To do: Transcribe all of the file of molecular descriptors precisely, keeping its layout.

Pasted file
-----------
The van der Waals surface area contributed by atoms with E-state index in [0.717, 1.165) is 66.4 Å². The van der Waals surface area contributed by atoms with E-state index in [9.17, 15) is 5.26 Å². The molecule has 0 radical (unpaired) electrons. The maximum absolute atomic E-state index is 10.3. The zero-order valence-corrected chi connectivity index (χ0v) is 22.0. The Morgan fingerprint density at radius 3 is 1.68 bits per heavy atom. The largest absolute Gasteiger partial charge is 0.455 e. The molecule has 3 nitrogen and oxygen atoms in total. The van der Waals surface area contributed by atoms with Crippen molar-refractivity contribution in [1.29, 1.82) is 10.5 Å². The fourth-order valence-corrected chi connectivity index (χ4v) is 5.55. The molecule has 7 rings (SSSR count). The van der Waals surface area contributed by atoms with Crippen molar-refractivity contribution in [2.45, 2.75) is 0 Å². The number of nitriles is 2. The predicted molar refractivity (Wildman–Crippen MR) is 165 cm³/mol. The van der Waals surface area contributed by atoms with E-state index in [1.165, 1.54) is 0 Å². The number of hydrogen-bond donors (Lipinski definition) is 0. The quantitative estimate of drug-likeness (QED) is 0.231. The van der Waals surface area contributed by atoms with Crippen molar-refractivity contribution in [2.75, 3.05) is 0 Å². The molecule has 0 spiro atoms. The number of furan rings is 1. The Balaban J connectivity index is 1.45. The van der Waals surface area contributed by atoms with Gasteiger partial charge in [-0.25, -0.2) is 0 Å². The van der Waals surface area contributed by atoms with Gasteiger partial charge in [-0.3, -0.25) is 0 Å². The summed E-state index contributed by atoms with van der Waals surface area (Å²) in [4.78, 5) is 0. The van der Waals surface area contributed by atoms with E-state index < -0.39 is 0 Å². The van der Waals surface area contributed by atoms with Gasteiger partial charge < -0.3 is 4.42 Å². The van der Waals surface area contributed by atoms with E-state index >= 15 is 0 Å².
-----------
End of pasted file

The van der Waals surface area contributed by atoms with E-state index in [0.717, 1.165) is 66.4 Å². The van der Waals surface area contributed by atoms with E-state index in [9.17, 15) is 5.26 Å². The molecule has 0 radical (unpaired) electrons. The maximum absolute atomic E-state index is 10.3. The zero-order valence-corrected chi connectivity index (χ0v) is 22.0. The Morgan fingerprint density at radius 3 is 1.68 bits per heavy atom. The largest absolute Gasteiger partial charge is 0.455 e. The molecule has 3 nitrogen and oxygen atoms in total. The van der Waals surface area contributed by atoms with Crippen molar-refractivity contribution in [1.29, 1.82) is 10.5 Å². The fourth-order valence-corrected chi connectivity index (χ4v) is 5.55. The molecule has 7 rings (SSSR count). The van der Waals surface area contributed by atoms with Crippen molar-refractivity contribution in [2.45, 2.75) is 0 Å². The number of nitriles is 2. The predicted molar refractivity (Wildman–Crippen MR) is 165 cm³/mol. The van der Waals surface area contributed by atoms with E-state index in [1.165, 1.54) is 0 Å². The number of hydrogen-bond donors (Lipinski definition) is 0. The quantitative estimate of drug-likeness (QED) is 0.231. The van der Waals surface area contributed by atoms with Crippen molar-refractivity contribution in [2.75, 3.05) is 0 Å². The molecule has 0 spiro atoms. The number of furan rings is 1. The Balaban J connectivity index is 1.45. The van der Waals surface area contributed by atoms with Gasteiger partial charge in [-0.25, -0.2) is 0 Å². The van der Waals surface area contributed by atoms with Gasteiger partial charge in [-0.3, -0.25) is 0 Å². The summed E-state index contributed by atoms with van der Waals surface area (Å²) in [4.78, 5) is 0. The van der Waals surface area contributed by atoms with E-state index < -0.39 is 0 Å². The van der Waals surface area contributed by atoms with Gasteiger partial charge < -0.3 is 4.42 Å². The van der Waals surface area contributed by atoms with E-state index >= 15 is 0 Å².